 2c  
 h h h h 

 
 
 24 6h 6h  u 
fs 
Ec  b 2   
1
  2 b h 2
 0   3 6 h 4h 
2
h  u 2 
h  Ic Ic  u 
0 
 2  3 
b 2  h
6 h h 4h 2  b 
 Ic Ic 

33
1.3: Force-Displacement relation
1.3.1: Linearly elastic systems

b
u sin g relation   elaborated in eq .( 18 .1 . 1)
4Ic
fs  24 6h 6h  u 1 
0   E  c 
4 h 2  8 h 2 2 
4 h  u 2 
  h3 6 h
0  6 h 4 h 2 4 h 2  8 h 2  u 3 

u sin g relation
Wk  k 11 k 12   u 
W   k k   
 u   21 22   k 

Wk  k 11  u  k 12  k
Wu  k 21  u  k 22  k Thus
fs  24 6h 6h  u 1 
0   E  c 
4h 2 1  2  2 
4 h  u 2 
  h3 6 h
0  6 h 4 h 2 4 h 2  1  2    u 3 
 34
1.3: Force-Displacement relation
1.3.1: Linearly elastic systems
EIc  u 2  
fs  3  24  u 1    6 h 6h     ( 1)
h  u
 3 
0  6 h  4 h 2 1  2  4h 2   u 2 
0   6 h  u 1    2   ( 2)
    4 h 
2
 
4 h 1  2   u 3 
Solving eq( 2 )
u 2  4 h 2  1  2   4h 2   6 h 
u     2   u 1
 3 4 h  4 h  1  2    6 h 
2

1  1  2  
1
 
 A 1   4h 2  
 1  2  
A 
1
4h 2
 1  2  2
 2 
 1  2    
Adj  
   1  2  
1  1  2    
 A 1

4 h 2 1  3  2  4      1  2   35
1.3: Force-Displacement relation
Thus
1.3.1: Linearly elastic systems

u 2   6h 1

u  4 h 2  1  3  1u 1
 3  
6 1
 1u 1
4h 1  3   
fs  24 6h 6h  u 1 
0   EIc   
  h3 6 h 4h 2 1  2  4h 2   u 2 
0  6 h 4h 2  4 h 2  1  2    u 3 

EI  u 2  
fs  3c  24  u 1    6 h 6h     ( 1)
h  u
 3 
0  6 h  4h 2 1  2  4h 2   u 2 
0   6 h  u 1      ( 2)
     4 h 
2
4 h 2  1  2    u 3 
Thus eq .( 1)
 EIc 6EIc 1 
fs  24 3   6h 6 h    u 1
 h 4 h  1  3   h 3
1 
24 EIc 6EIc  12 h  36
 u  u1
h  4 h  3   1 
3 1 3
h
1.3: Force-Displacement relation
1.3.1: Linearly elastic systems

Thus
24 EIc  3 
fs  1  4  3   1 u 1
h3  
24 EIc 12   4  3 
   u1
 12   4 
3
h
24 EIc  12   1
 u1
h 3
 12   4 
Thus lateral stiffness will be
24 EIc  12   1
k  ( 4)
h 3
 12   4 
EI
with   b
4Ic
Thus with Ib  Ic
matrix will be formed in such a way 37
1.3: Force-Displacement relation
1.3.1: Linearly elastic systems
 24 E  c 6E  c 6E  c 
 h3 h2 h 2  u 
 s 
f  1
0    6E  c 4E  c 2 E  b
 2
E b   
u2 
   h2 h 2
h h  
0   u 
6E  E b 4E  c 2E  b   3 
 2c  
 h h h h 
As EIc  EIb
Thus
fs  24 6h 6h  u 1 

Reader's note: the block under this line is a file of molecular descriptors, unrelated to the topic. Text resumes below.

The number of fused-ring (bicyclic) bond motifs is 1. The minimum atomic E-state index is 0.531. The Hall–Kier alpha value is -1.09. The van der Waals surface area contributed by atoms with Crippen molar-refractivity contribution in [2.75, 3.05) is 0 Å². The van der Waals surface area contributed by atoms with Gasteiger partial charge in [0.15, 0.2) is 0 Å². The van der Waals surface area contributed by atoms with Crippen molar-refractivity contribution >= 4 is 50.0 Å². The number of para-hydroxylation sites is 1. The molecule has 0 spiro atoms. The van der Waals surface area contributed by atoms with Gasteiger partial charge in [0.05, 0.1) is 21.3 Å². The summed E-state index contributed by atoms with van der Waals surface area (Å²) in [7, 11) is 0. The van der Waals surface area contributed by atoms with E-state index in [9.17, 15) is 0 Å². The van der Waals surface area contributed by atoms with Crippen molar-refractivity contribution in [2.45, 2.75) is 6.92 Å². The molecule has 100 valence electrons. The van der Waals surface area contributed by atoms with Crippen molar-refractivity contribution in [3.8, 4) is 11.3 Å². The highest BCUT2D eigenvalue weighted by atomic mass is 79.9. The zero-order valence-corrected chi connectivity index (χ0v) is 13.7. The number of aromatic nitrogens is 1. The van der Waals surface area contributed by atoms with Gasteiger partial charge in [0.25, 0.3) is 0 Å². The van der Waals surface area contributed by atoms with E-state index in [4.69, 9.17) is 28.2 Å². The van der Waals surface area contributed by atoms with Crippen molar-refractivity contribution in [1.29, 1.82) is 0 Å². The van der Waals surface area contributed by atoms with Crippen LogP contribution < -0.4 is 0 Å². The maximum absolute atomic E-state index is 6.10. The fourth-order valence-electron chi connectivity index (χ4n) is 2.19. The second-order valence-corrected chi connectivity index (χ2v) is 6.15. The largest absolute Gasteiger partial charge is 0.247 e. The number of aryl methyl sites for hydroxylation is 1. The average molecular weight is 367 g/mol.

0   EIc  
  h3 6 h 6h 2 h 2  u 2 
0  6 h h2 6h 2  u 3 

Thus u sin g relation

Wk  k 11 k12   u 
W   k k   
 u   21 22   k 

Wk  k 11  u  k 12  k
38
Wu  k 21  u  k 22  k
1.3: Force-Displacement relation
1.3.1: Linearly elastic systems
 So kcolumn will be derived as

 Providing unit displacement at one end using first theorem of moment area method.
k 13 L k 14 L
 0  k 13  k14
2EIc 2EIc
u sin g sec ond theorem
k 13 L  2L  k 14 L  L 
     1
2EIc  3  2EIc  3 
k 13  2 L  6EIc
 2 L    1  k 13  39
2EIc  3 L2
1.3: Force-Displacement relation
1.3.1: Linearly elastic systems
 Thus taking moment at fixed end
M=0

k 11  L  k 13  k 14  0
k 13  k 14
k 11 
L
1
u2  6 h 2
h 
2
 6h 
    2 2
 u 1
u3  h 6 h   6h 
6 1
 1u 1
7h  
EI  6 1 
fs  3c 24   6h 6 h    u 1
h  7h 1 
96 EIc
fs  3
u1
h
Thus lateral stiffness will be
96 EIc
k 3
u1 required eq . 40
h
1.3: Force-Displacement relation
1.3.1: Linearly elastic systems
 Similarly, if we assume , both ends of column will be clamped so stiffness of frame will be kcol where
Ib  

12 EIc
k 11 
L3
so summation of k 11 for both columns will be
EIc
k   k col  2  12 
L3
24 EIc
 k col  L3
required eq .

 Also, if b=0, second end


of column will be free,
first will be clamped, so
producing unit
41
deformation
1.3: Force-Displacement relation
1.3.1: Linearly elastic systems
 Thus using second theorem of moment area method
L  2L 
k 13   0 1
2EIc  3 
3EI
k 13  2 c
L
taking moment about fixed end
M  0
k 11  L  k 13  0
k 3EI
k 11  13  3 c
L L
Thus for summation of k 11
 3EI 
k  k column  2  3 c 
 L 
6EI
k column  3 c required eq .
L 42
1.3: Force-Displacement relation
1.3.1: Linearly elastic systems
 Thus using second theorem of moment area method

6EIc
k column  3
required eq .
L
Also if Ib  Ic is put in eq .( 4 ), then eq .( 4 ) will be reduced
96 EIc
k 3
required eq .
7h
Similarly if Ib  , eq .( 4 ) will be reduced
24 EIc
k  k col  3
required eq .
h
Also if Ib  0, eq .( 4 ) will be reduced
6EI
k  k col  3 c required eq .
h

43